If you need to buy anything before starting the hike, the town of Lincoln is only 15 minutes away on the highway. You can find grocery stores, gas stations, convenience stores, and more for whatever you’re looking for.
You’ll have to decide which trail you want to start on very soon into the hike. There’s a junction .2 miles in where you can choose to begin on the Falling Water trail or Old Bridle trail. Falling Waters tends to be a bit more crowded as you can see the falls earlier on in the hike, and some people only go up to the falls and turn around. If you don’t mind the potential of a bit more foot traffic, I would recommend starting this way. If you do want to avoid potential traffic and don’t mind waiting to see the falls until the afternoon, start on the Old Bridle Trail.
QUICK NOTE: Both trails pass by Greenleaf Hut. If you start from Old Bridge, it’s 3 miles deep. If you start on Falling Waters, it’s 6 miles in.
THE ASCENT – FALLING WATERFALLS TRAIL
The trailhead starts not too far from the parking lot. There’s a junction .2 miles where you can decide which trail to start on. To start on Falling Waterfalls, cross the bridge and continue onwards.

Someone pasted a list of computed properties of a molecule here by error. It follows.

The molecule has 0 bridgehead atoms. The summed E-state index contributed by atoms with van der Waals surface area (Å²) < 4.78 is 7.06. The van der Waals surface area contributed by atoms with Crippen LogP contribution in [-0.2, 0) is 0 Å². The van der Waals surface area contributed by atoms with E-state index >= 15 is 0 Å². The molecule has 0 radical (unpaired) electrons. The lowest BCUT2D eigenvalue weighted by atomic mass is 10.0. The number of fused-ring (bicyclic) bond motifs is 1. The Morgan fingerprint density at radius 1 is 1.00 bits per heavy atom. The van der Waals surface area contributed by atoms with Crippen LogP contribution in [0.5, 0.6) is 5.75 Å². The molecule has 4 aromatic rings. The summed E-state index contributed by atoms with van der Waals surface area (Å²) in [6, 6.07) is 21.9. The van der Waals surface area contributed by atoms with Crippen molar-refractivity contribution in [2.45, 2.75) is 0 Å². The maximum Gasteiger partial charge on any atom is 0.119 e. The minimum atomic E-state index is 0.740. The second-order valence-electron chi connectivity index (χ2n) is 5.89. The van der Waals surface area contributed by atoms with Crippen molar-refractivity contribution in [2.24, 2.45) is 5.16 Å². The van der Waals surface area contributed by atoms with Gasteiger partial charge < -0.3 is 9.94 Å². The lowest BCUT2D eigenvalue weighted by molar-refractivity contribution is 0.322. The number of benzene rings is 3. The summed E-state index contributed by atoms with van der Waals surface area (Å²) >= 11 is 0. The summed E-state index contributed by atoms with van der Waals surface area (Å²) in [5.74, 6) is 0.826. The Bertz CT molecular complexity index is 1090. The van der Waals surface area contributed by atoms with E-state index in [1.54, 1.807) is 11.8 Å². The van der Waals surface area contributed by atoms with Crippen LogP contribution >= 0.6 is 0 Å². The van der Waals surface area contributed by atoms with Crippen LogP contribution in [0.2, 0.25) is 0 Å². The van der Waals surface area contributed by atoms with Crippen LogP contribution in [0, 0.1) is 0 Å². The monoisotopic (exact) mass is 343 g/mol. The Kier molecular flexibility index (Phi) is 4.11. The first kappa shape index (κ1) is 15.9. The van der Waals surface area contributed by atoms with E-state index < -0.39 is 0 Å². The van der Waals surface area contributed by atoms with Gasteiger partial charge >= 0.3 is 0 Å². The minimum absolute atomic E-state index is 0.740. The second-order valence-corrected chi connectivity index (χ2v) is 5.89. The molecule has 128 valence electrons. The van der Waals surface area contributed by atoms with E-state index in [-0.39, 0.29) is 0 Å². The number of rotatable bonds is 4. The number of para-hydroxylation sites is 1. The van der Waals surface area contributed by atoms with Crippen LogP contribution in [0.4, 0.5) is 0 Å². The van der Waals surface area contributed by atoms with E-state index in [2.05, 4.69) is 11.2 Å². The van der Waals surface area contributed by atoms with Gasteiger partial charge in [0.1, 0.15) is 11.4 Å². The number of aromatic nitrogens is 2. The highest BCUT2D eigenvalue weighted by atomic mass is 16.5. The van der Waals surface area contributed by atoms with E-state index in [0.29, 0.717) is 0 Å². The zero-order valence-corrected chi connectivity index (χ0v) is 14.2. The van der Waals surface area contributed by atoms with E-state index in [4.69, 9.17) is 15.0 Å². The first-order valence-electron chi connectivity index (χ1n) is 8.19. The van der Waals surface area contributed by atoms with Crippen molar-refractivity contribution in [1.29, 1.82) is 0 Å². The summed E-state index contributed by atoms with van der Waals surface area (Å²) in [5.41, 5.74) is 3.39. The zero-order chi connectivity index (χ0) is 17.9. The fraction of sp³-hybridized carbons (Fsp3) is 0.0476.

Falling Waterfalls definitely lives up to its name as there are numerous mini streams and falls along the beginning of this trail. Around .5 miles in is Cloudland Falls, which reaches up to 80 feet in height. I recommend taking a quick break here if the trail seems to be a bit crowded. Many people we encountered continued onwards without stopping here. Also be sure to watch your footing around some of the falls as the path can get slippery.
After Cloudland and a few other falls, the trail becomes increasingly more steep. Continue on the path for about 1.2 miles before reaching the end of the treeline and summiting Little Haystack Mountain.
Little Haystack Mountain marks the beginning of the 1.5 mile ridgeline, as well as the stunning panorama views. Right as you reach this part of the trail, the winds immediately start to pick up. Now is the time to take out all those extra layers you packed at the beginning of the day! Continue on by making a left and heading to Mount Lincoln. The small dirt path offers stunning views on both sides, and also passes by some spots of roped-off vegetation. During the course of the ridgeline, we found a spot off the trail blocked by wind to enjoy our lunch of peanut butter sandwiches and lots of trail mix. If you choose to stop for a food break, be sure to not step in any of the growing vegetation in the area!